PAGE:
Microsoft Corp. (NASDAQ:MSFT): Current price $33.80
According to Tim Peterson at Ad Age, Microsoft joins a growing list of tech majors that are mulling the idea of supplanting the cookie with in-house tracking. He said Apple, Google, Facebook, and Amazon are open to some sort of new technology. In September, The Wall Street Journal’s Elizabeth Dwoskin wrote that Google is in the early phases of deciding whether to drop the cookie, which would be a coup in the $120 billion market. Ad Age says that in the case of Microsoft, the firm would develop its own tracking tech that would affect desktop PCs, mobile devices, and tablets running the Windows software, along with services such as its Xbox game console, Internet Explorer browser, and Bing search engine.
McDonald’s Corp. (NYSE:MCD): Current price $94.27
McDonald’s announced Thursday that it named a new chief for its German operations as the No. 1 restaurant chain deals with a downturn in consumer spending on the continent. Holger Beeck, currently Microsoft’s chief operating officer, will take over at the end of November from Bane Knezevic, who is exiting the chief executive position at his own request after eight years. Germany is McDonald’s fourth-largest market, with $4.3 billion in sales.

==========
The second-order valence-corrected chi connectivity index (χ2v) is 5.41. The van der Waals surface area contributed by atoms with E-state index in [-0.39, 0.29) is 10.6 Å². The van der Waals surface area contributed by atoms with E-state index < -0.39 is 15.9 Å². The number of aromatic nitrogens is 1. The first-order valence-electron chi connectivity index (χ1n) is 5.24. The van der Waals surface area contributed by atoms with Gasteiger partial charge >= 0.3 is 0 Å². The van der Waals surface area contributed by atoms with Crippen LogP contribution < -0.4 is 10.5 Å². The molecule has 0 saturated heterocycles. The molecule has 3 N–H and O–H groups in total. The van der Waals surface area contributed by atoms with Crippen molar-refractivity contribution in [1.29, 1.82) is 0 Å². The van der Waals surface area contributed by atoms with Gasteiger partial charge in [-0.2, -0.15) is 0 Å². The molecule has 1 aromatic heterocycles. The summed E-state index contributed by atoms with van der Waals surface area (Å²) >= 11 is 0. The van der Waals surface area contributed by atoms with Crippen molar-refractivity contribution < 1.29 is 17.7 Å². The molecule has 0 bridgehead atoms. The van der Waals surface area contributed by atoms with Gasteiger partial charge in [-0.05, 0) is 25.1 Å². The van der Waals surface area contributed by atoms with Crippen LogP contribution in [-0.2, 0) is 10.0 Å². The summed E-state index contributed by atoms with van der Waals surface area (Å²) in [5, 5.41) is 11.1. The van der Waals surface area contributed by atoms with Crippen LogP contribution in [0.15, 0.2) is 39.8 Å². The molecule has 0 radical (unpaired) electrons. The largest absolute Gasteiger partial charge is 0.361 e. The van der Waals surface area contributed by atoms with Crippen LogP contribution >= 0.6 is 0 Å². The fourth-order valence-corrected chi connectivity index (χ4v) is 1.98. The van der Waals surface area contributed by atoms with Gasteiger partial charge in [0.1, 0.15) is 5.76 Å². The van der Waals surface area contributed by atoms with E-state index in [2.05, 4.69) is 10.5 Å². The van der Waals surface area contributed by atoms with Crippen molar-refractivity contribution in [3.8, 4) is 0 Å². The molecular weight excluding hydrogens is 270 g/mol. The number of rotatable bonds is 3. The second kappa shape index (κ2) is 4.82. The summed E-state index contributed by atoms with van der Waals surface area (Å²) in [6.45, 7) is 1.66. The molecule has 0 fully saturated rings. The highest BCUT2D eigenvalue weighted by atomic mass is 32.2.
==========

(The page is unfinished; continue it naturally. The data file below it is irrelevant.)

Home Depot Inc. (NYSE:HD): Current price $75.43
The U.S. Environmental Protection Agency on Thursday honored Home Depot with a 2013 WaterSense Retail Partner of the Year award. The home improvement giant was recognized during the WaterSmart Innovations Conference for its commitment to water efficiency and outstanding endeavors to support the WaterSense program last year. In 2012, WaterSense-labeled products and new homes helped Americans save in excess of 202 billion gallons of water, according to a press release. More than 2,700 retail, utility, manufacturer, builder, organizational, and professional partners helped WaterSense attain these accomplishments, but each year, a few in particular — including Home Depot in 2013 — are acknowledged for their significant contributions to the program.
Don’t Miss: A Breakup May Be BlackBerry’s Only Exit Gate.